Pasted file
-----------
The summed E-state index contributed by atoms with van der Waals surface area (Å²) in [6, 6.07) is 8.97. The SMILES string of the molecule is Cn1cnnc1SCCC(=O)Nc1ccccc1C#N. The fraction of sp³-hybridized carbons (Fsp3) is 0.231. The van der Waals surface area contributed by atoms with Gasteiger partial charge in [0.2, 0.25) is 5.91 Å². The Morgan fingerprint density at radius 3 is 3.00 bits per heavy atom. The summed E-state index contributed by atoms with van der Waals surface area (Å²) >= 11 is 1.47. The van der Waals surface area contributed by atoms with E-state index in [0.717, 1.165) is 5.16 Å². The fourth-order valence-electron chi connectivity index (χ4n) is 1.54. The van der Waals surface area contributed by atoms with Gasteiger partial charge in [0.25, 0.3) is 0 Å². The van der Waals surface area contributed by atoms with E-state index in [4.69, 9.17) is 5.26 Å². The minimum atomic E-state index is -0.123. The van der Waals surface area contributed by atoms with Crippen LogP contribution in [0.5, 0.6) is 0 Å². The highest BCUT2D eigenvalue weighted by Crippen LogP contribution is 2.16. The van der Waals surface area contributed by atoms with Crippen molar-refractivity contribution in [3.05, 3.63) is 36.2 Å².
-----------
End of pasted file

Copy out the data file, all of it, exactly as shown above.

The summed E-state index contributed by atoms with van der Waals surface area (Å²) in [6, 6.07) is 8.97. The SMILES string of the molecule is Cn1cnnc1SCCC(=O)Nc1ccccc1C#N. The fraction of sp³-hybridized carbons (Fsp3) is 0.231. The van der Waals surface area contributed by atoms with Gasteiger partial charge in [0.2, 0.25) is 5.91 Å². The Morgan fingerprint density at radius 3 is 3.00 bits per heavy atom. The summed E-state index contributed by atoms with van der Waals surface area (Å²) >= 11 is 1.47. The van der Waals surface area contributed by atoms with E-state index in [0.717, 1.165) is 5.16 Å². The fourth-order valence-electron chi connectivity index (χ4n) is 1.54. The van der Waals surface area contributed by atoms with Gasteiger partial charge in [0.25, 0.3) is 0 Å². The van der Waals surface area contributed by atoms with E-state index in [4.69, 9.17) is 5.26 Å². The minimum atomic E-state index is -0.123. The van der Waals surface area contributed by atoms with Crippen LogP contribution in [0.5, 0.6) is 0 Å². The highest BCUT2D eigenvalue weighted by Crippen LogP contribution is 2.16. The van der Waals surface area contributed by atoms with Crippen molar-refractivity contribution in [3.05, 3.63) is 36.2 Å².